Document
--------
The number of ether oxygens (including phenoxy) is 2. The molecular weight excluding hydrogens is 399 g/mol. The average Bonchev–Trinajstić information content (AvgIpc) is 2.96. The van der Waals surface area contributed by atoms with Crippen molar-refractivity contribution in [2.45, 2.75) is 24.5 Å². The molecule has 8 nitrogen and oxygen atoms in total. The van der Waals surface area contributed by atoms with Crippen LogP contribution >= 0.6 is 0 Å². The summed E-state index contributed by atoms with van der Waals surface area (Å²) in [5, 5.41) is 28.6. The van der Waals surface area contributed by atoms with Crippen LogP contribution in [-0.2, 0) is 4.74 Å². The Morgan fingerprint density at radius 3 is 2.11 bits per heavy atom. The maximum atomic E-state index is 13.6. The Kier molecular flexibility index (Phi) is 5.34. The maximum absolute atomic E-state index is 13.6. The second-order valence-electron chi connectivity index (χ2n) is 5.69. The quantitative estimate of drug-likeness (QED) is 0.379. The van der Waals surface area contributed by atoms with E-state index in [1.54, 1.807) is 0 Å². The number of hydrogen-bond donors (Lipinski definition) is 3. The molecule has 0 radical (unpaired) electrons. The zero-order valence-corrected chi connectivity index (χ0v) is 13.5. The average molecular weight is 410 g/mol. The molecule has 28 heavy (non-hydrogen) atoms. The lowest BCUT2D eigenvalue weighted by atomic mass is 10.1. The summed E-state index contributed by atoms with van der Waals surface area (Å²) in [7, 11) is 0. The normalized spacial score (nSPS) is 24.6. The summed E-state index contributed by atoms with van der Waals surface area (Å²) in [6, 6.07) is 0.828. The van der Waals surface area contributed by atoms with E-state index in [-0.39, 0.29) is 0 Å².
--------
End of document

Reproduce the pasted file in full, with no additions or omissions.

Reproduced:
The number of ether oxygens (including phenoxy) is 2. The molecular weight excluding hydrogens is 399 g/mol. The average Bonchev–Trinajstić information content (AvgIpc) is 2.96. The van der Waals surface area contributed by atoms with Crippen molar-refractivity contribution in [2.45, 2.75) is 24.5 Å². The molecule has 8 nitrogen and oxygen atoms in total. The van der Waals surface area contributed by atoms with Crippen LogP contribution >= 0.6 is 0 Å². The summed E-state index contributed by atoms with van der Waals surface area (Å²) in [5, 5.41) is 28.6. The van der Waals surface area contributed by atoms with Crippen LogP contribution in [-0.2, 0) is 4.74 Å². The Morgan fingerprint density at radius 3 is 2.11 bits per heavy atom. The maximum atomic E-state index is 13.6. The Kier molecular flexibility index (Phi) is 5.34. The maximum absolute atomic E-state index is 13.6. The second-order valence-electron chi connectivity index (χ2n) is 5.69. The quantitative estimate of drug-likeness (QED) is 0.379. The van der Waals surface area contributed by atoms with E-state index in [1.54, 1.807) is 0 Å². The number of hydrogen-bond donors (Lipinski definition) is 3. The molecule has 0 radical (unpaired) electrons. The zero-order valence-corrected chi connectivity index (χ0v) is 13.5. The average molecular weight is 410 g/mol. The molecule has 28 heavy (non-hydrogen) atoms. The lowest BCUT2D eigenvalue weighted by atomic mass is 10.1. The summed E-state index contributed by atoms with van der Waals surface area (Å²) in [7, 11) is 0. The normalized spacial score (nSPS) is 24.6. The summed E-state index contributed by atoms with van der Waals surface area (Å²) in [6, 6.07) is 0.828. The van der Waals surface area contributed by atoms with E-state index in [-0.39, 0.29) is 0 Å².